Perhaps there is a way to hold corporate sponsor fundraisers more accountable: instituting a national third-party agency to monitor these types of programs. This regulatory body could be organized by one of the current leading philanthropists in public education, such as Bill and Melinda Gates, Eli and Edythe Broad Foundation, or the Hilton Foundation.
2. Character Education is Rooted in Community, Not Corporate Agenda
Students need to retain a sense of community for the long run.
These programs claim to assist children in “character development and education”—but can a short-term fitness program really do those things?
Parents have complained about corporate fundraisers’ methods (which include prizes for the most donations brought in). A mother from Fort Worth, Texas had this to say about her experience with Boosterthon: “I wish I had video taped the Pep Rally. It would have seemed very familiar to parents who have been in sales organizations. I want to stress that there was very little talk of character…. This company is using our children in a deceptive marketing scam.”
It’s not as though schools are lacking in character education training, or that teachers are unable to provide this knowledge in their classrooms. Character education is incorporated into curriculums and realized incrementally. It can’t necessarily be taught to a whole school within the parameters of a single-day or two-week physical activity program, and short-term fundraising. And a $15,000+ price tag for a day of “character education” seems like a weak sell at best.
3. Convenience Comes at a Huge Cost
Another selling point for many corporate sponsored fundraisers is that they claim to be “hassle-free” for schools and parents.
But what is meant by “hassle-free”? Is this worth the time and effort, when so little of this money goes to the students themselves? Over 95% of Americans give back to their communities financially, and many of those (at least 16%) donate to educational charities. But is a corporate-run charitable fundraiser beneficial for the community? After all, the corporations will leave when their agenda is satisfied.
According to the National Philanthropic Trust, those 95% of Americans who donate only give about 2% of their total money earned to charity each year, on average. Once that 2% is spent (no matter where it goes), it’s harder to get people to donate more. Adding in a middleman—especially when the middleman comes at such a high cost—offers little long-term reward for communities.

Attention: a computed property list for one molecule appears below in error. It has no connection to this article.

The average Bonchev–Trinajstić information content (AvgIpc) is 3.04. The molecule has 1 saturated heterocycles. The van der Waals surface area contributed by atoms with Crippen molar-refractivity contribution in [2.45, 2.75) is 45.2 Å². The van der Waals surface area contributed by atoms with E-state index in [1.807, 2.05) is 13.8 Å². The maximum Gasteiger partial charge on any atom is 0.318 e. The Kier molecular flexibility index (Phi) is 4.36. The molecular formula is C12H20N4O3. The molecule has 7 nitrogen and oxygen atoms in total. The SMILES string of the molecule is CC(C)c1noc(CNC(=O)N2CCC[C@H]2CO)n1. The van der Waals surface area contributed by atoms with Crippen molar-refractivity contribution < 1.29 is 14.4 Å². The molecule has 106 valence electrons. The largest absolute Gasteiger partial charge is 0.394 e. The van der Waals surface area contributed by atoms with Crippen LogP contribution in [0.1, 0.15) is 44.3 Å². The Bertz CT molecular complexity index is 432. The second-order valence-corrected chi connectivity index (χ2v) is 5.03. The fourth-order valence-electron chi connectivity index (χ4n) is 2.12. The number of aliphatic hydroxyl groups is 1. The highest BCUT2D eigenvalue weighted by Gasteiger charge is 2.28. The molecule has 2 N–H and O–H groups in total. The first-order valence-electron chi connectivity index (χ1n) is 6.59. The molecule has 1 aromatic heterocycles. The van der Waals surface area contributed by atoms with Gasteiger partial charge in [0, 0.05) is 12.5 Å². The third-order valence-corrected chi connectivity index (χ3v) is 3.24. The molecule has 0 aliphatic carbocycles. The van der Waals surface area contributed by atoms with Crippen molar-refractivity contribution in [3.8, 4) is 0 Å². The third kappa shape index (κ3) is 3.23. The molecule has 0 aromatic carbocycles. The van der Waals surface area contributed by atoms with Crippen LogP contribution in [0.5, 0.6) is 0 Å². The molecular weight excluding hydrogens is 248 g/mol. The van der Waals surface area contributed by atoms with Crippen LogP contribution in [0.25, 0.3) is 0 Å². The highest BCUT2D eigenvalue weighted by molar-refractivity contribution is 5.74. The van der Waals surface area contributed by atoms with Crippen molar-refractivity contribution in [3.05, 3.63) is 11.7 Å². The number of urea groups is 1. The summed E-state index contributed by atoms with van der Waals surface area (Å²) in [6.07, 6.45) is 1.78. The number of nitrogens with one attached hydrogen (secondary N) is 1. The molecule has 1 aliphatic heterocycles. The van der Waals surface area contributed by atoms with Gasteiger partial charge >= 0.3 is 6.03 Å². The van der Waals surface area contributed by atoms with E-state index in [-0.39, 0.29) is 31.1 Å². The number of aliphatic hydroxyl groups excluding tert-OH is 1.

According to Bruce Baker, professor at the Graduate School of Education at Rutgers University, the need for school finance reform is undeniable and essential. Most states have reduced the percent of their budget spent on education. State aid per pupil has also plummeted over the past decade across many states. Teacher wages across the country have also declined, according to the Economic Policy Institute.
We need funding for schools. But do we also need to line the pockets of corporations in order to do so?
Relying so heavily on the private sector only satisfies short term needs and shortchanges our kids from a wholesome education. It’s foolish to think that a corporate fundraiser is the best use of charity donations—and when a corporation takes an enormous cut of the profits for running an expensive charity event, there’s a huge portion of money being sent to the school and wasted.
Thousands of schools have signed up to participate in programs like these. There’s got to be a better way—and until corporate charities are better regulated, we have to think carefully about our participation in charity events such as these.
Neerali Patel is a graduate student of sociology at the George Washington University. She became committed to studying socioeconomic inequality and stratification after a volunteer teaching experience in the slum communities of Ahmedabad, India. You can find her thoughts on inequality, interviews with thought leaders, and some of her poetry on her website.